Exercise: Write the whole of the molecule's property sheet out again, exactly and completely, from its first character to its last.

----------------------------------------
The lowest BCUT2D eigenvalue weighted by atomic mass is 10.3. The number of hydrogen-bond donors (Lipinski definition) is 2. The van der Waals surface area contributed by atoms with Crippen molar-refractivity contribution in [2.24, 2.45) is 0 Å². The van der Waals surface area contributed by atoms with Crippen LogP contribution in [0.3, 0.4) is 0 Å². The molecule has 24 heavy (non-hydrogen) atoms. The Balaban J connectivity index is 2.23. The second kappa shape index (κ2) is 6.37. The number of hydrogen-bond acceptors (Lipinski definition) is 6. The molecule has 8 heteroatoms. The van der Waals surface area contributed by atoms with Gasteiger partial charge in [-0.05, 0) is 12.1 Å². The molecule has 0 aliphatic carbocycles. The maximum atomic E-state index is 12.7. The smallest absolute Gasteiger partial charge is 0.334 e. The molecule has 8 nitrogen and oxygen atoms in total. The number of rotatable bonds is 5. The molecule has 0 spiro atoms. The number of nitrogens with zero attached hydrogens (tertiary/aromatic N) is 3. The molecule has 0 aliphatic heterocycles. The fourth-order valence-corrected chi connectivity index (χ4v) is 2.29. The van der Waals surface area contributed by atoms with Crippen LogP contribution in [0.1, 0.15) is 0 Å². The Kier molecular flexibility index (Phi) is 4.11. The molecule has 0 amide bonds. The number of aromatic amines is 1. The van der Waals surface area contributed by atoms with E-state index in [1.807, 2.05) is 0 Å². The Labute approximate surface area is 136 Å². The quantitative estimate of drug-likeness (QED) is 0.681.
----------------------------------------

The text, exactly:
The lowest BCUT2D eigenvalue weighted by atomic mass is 10.3. The number of hydrogen-bond donors (Lipinski definition) is 2. The van der Waals surface area contributed by atoms with Crippen molar-refractivity contribution in [2.24, 2.45) is 0 Å². The van der Waals surface area contributed by atoms with Crippen LogP contribution in [0.3, 0.4) is 0 Å². The molecule has 24 heavy (non-hydrogen) atoms. The Balaban J connectivity index is 2.23. The second kappa shape index (κ2) is 6.37. The number of hydrogen-bond acceptors (Lipinski definition) is 6. The molecule has 8 heteroatoms. The van der Waals surface area contributed by atoms with Gasteiger partial charge in [-0.05, 0) is 12.1 Å². The molecule has 0 aliphatic carbocycles. The maximum atomic E-state index is 12.7. The smallest absolute Gasteiger partial charge is 0.334 e. The molecule has 8 nitrogen and oxygen atoms in total. The number of rotatable bonds is 5. The molecule has 0 spiro atoms. The number of nitrogens with zero attached hydrogens (tertiary/aromatic N) is 3. The molecule has 0 aliphatic heterocycles. The fourth-order valence-corrected chi connectivity index (χ4v) is 2.29. The van der Waals surface area contributed by atoms with Crippen LogP contribution in [0.1, 0.15) is 0 Å². The Kier molecular flexibility index (Phi) is 4.11. The molecule has 0 amide bonds. The number of aromatic amines is 1. The van der Waals surface area contributed by atoms with E-state index in [1.807, 2.05) is 0 Å². The Labute approximate surface area is 136 Å². The quantitative estimate of drug-likeness (QED) is 0.681.